- Using the largest setting on your pasta machine, run each slice through. If the clay is still crumbling and falling apart, you need to do more hand softening first. Or gently warm the clay by placing in a ziploc bag in hot tap water.
- Combine two slices, then run them through the pasta machine together. Add more slices in the same way if you’re conditioning larger amounts. The sheet will still be pretty crumbly and may even break into parts. That’s okay. Next, reduce the thickness setting on the pasta machine. Yes, you’d think that a thinner setting would be worse, but it actually gets much better. Keep going until you’re putting the sheet through the pasta machine at the #5 setting (3 playing cards thick).
- Pardo Art Clay isn’t very stretchy when raw. So even as you are rolling out a sheet, it can sometimes split and tear. No worries, just push it back together and keep going. Notice how we still have jagged edges and pieces may still crumble off. This is okay.
- Keep rolling thinner, as far as you can go. For some magical reason, the character of the clay changes when it gets really thin like this. It becomes more supple and smooth. It’s almost like Pardo doesn’t fully condition until you make it super thin. Anyway, once it gets thin like this, gently fold it over and continue using the pasta machine on the sheet, but this time at a thicker setting.
- Now, the sheet’s edges are more smooth. But sheets of Pardo will never be completely free from jagged edges like this. And when you make things with this clay, always remember to move the clay slowly. If you use a texture stamp, it will crack if you press too quickly. Just treat it like a cranky toddler and you’ll be fine. No sudden movement, a firm but gentle touch, and warm hands.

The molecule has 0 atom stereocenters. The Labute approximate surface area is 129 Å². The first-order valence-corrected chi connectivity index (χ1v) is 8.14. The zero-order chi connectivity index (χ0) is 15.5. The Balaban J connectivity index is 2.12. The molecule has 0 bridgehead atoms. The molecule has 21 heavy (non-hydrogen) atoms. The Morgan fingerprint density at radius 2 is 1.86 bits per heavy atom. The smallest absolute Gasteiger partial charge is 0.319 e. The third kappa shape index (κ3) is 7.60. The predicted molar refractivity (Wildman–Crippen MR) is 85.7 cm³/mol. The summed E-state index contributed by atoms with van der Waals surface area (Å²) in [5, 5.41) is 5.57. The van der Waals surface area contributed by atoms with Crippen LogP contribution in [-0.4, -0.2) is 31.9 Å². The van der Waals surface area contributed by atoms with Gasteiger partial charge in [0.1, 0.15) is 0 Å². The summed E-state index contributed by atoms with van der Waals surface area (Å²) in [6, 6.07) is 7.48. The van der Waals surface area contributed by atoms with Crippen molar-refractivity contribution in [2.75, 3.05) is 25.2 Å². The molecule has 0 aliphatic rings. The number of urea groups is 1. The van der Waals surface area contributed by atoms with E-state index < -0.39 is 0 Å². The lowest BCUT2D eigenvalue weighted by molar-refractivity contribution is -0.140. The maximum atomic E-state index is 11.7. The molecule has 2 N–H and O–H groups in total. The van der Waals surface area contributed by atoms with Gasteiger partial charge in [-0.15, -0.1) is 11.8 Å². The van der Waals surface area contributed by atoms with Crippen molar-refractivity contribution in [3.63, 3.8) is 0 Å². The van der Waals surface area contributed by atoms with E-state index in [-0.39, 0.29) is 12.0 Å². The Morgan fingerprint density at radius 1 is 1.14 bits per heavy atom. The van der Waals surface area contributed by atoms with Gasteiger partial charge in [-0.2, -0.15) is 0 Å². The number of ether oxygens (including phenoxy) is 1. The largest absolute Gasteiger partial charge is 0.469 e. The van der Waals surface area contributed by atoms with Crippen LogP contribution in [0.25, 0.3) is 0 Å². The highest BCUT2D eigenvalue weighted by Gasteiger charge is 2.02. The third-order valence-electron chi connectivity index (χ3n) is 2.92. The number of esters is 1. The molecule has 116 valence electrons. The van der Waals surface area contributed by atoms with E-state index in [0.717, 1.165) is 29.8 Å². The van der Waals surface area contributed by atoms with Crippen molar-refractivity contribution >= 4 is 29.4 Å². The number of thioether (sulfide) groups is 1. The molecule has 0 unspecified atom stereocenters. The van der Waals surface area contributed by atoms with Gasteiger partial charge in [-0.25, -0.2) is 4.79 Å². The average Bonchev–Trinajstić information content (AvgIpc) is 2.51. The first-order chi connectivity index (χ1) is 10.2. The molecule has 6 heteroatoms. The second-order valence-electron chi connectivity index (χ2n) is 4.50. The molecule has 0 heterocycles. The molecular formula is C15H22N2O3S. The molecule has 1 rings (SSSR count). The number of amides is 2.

Tips for Working With Pardo
- As with any light colored clay, make sure your hands, pasta machine, work surface, and blades are scrupulously clean. Use alcohol and a kleenex or baby wipes to remove all traces of dirt and previous colors of clay you’ve used.
- The little clamshell package works well to keep Pardo polymer clay clean and fresh. I save them and use them for my color mixes, too.
- You can warm Pardo (or any clay) by putting it in a ziploc bag in a large container of hot tap water. This will make it easier to condition. (Thanks to Ed Street for this tip.)
- Always fold sheets of polymer clay gently, making sure that no bubbles are trapped. Never just wad it up in a ball or you will have tiny bubbles everywhere.
- If you’re mixing colors with Pardo Translucent, keep in mind that the cured color will be a lot darker than what you see. Unbaked Pardo Trans appears white, so it artificially lightens colors, just as if you were adding white clay to the mix.
- Pardo is exceptionally strong after baking and can be used to make very thin pieces that are clear enough to read through. These earrings are an example.
- The plasticizers in Pardo can, over time, ooze a bit into the cardboard liner and cause the silver paint on it to become sticky. Watch that you don’t accidentally get this on your work surface or on your clay.
- Pardo Translucent now comes in a range of 7 beautiful colors. Read my review of them here.
- Curious about what you can make with Pardo? My Faux Glass Tutorial uses it, you can read more about it here.